Almost simultaneously with this were other indications surfacing in widely separated places. The Christian Century quoted the Jackson, Mississippi Daily News as calling upon all religious congregations in the state to expel any ministers who were in opposition to the U.S. becoming involved in the European war.(85) Apparently these anti-Communist Southern fundamentalists were unperturbed by the thought of full enlistment in a war with Stalin to make Europe one-half Red. In fact, there were elements which were of the mind that this latter appellation was a dirty political word. That same week the Toronto Globe and Mail, the city's morning paper, embarked on a sortie to persuade other Canadian papers to join it in abandoning the word "Red" as a term for Russians.(86) And a few days before, war correspondent Edgar Ansel Mowrer, in an open letter to Roosevelt published in the vigorously pro-war picture weekly Look, founded in 1937 and already sporting a circulation of two million, urged him to clean out the "professional Bolshephobes" from all government departments, since they were hindrances who could not "honestly help us to destroy Fascism."(87) Nowhere in the Communist press could anyone find a more ardent ideological call than this.

To be sure, things seemed to be looking up for the Anglo- Russian cause in September 1941. Their joint invasion of Iran had resulted in success, hailed in Time as "Victors in the fortnight-old, 80-hour Iranian war." Though Hitler's invasions of strategically- located neighbors were uniformly billed as brutal aggressions, far softer and kinder verbiage was invented to describe the same thing when undertaken by Stalin and Churchill. And Time wound up its accolade by quoting from the New York Herald Tribune's Russell Hill, who, at Kazan with Russian officers, drank bottoms- up toasts to Stalin, Churchill, Roosevelt, and "'reunion in Berlin.' (88) Though the U.S. was still not a formal belligerent, May 1945 was brilliantly forecast and anticipated.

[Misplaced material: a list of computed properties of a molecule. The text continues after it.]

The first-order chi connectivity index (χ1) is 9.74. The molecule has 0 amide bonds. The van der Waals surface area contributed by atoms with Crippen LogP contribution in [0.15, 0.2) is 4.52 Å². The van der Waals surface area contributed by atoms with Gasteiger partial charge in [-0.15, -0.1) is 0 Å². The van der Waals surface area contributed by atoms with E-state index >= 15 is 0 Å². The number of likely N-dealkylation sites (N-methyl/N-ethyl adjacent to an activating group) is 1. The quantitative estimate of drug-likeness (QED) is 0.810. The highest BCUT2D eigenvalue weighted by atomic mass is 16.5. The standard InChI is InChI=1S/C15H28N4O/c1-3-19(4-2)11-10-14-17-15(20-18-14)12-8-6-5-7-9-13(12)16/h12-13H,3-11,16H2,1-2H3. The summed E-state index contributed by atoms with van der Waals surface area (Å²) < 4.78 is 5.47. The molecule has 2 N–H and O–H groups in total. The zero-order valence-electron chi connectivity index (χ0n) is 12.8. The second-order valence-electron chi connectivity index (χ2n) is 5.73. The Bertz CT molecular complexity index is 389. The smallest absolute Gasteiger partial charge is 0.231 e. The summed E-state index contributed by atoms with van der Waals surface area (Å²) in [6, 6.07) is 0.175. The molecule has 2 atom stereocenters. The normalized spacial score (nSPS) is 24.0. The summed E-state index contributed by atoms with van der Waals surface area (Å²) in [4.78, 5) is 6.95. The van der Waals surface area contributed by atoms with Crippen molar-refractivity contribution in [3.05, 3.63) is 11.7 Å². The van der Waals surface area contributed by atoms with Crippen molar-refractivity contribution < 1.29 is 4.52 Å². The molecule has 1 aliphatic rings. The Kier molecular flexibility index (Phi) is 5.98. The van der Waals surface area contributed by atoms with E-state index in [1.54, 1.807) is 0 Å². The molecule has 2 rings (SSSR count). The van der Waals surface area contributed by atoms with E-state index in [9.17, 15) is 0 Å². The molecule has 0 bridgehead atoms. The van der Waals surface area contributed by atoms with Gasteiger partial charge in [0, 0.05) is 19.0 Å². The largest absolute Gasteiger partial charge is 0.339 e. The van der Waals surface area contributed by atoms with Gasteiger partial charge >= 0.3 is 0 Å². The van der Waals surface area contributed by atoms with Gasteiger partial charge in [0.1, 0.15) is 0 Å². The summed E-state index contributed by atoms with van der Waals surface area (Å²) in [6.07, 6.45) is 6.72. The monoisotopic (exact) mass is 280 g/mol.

In the meantime the assiduous promotion of still another wealthy pro-Stalinist, England's Sir Richard Stafford Cripps, had begun, along with serious efforts in liberal circles to bring H.G. Wells and George Bernard Shaw to the U.S. to assist in helping "whip up enthusiasm for aid to Russia," as Newsweek put it.(89)

Time's salute to Cripps, Ambassador to Moscow since the lonely days of 1940, when the Stalinists had nothing but ridicule for England at war, included a tribute to his being "One man who has really been right about World War II," since "From its opening gun, he maintained that Britain's interest and Russia's were the same," while calling attention to his recent "paean to the Russian people."(90)

And when Eric Estorick's puff in book form, Stafford Cripps, Prophetic Rebel (John Day), began to go the rounds a few weeks later, it was no scrubby journal of the impoverished left that hailed it, but the alleged tower of Republican strength, the Herald Tribune, at the hands of its warmly pro-Soviet foreign editor, Joseph Barnes. It was Barnes who called attention to this opulent Briton's eloquence in behalf of the Workers' Fatherland: "Outside the Communist Party, itself, no other British leader," asserted Barnes, produced such speeches, "which were like and sounded like Marxism."(91)